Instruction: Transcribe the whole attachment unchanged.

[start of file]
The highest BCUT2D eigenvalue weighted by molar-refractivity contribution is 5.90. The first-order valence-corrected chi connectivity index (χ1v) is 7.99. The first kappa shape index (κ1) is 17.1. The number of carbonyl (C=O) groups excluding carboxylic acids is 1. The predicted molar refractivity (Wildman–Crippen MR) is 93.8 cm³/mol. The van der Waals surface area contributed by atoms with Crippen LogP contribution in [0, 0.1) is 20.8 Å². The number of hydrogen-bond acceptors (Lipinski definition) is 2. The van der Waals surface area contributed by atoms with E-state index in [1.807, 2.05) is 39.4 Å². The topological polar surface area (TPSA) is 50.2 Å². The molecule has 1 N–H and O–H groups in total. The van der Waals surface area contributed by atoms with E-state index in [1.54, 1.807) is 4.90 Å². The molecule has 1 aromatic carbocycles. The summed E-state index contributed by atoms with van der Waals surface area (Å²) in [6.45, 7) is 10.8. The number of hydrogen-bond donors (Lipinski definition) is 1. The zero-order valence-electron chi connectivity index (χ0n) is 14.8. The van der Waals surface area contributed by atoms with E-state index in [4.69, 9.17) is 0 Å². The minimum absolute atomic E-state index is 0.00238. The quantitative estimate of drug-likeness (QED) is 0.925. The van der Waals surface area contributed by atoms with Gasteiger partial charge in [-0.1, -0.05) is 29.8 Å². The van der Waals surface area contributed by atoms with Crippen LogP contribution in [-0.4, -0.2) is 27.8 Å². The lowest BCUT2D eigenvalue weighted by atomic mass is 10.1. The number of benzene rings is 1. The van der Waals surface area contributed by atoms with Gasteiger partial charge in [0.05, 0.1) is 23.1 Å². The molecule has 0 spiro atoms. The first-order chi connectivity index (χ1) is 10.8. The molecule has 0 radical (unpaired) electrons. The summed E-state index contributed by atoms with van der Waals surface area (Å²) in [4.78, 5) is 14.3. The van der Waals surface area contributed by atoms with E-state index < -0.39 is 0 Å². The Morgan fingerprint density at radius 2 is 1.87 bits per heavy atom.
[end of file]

The highest BCUT2D eigenvalue weighted by molar-refractivity contribution is 5.90. The first-order valence-corrected chi connectivity index (χ1v) is 7.99. The first kappa shape index (κ1) is 17.1. The number of carbonyl (C=O) groups excluding carboxylic acids is 1. The predicted molar refractivity (Wildman–Crippen MR) is 93.8 cm³/mol. The van der Waals surface area contributed by atoms with Crippen LogP contribution in [0, 0.1) is 20.8 Å². The number of hydrogen-bond acceptors (Lipinski definition) is 2. The van der Waals surface area contributed by atoms with E-state index in [1.807, 2.05) is 39.4 Å². The topological polar surface area (TPSA) is 50.2 Å². The molecule has 1 N–H and O–H groups in total. The van der Waals surface area contributed by atoms with E-state index in [1.54, 1.807) is 4.90 Å². The molecule has 1 aromatic carbocycles. The summed E-state index contributed by atoms with van der Waals surface area (Å²) in [6.45, 7) is 10.8. The number of hydrogen-bond donors (Lipinski definition) is 1. The zero-order valence-electron chi connectivity index (χ0n) is 14.8. The van der Waals surface area contributed by atoms with E-state index in [4.69, 9.17) is 0 Å². The minimum absolute atomic E-state index is 0.00238. The quantitative estimate of drug-likeness (QED) is 0.925. The van der Waals surface area contributed by atoms with Gasteiger partial charge in [-0.1, -0.05) is 29.8 Å². The van der Waals surface area contributed by atoms with Crippen LogP contribution in [-0.4, -0.2) is 27.8 Å². The lowest BCUT2D eigenvalue weighted by atomic mass is 10.1. The number of benzene rings is 1. The van der Waals surface area contributed by atoms with Gasteiger partial charge in [0.05, 0.1) is 23.1 Å². The molecule has 0 spiro atoms. The first-order chi connectivity index (χ1) is 10.8. The molecule has 0 radical (unpaired) electrons. The summed E-state index contributed by atoms with van der Waals surface area (Å²) in [4.78, 5) is 14.3. The van der Waals surface area contributed by atoms with E-state index < -0.39 is 0 Å². The Morgan fingerprint density at radius 2 is 1.87 bits per heavy atom.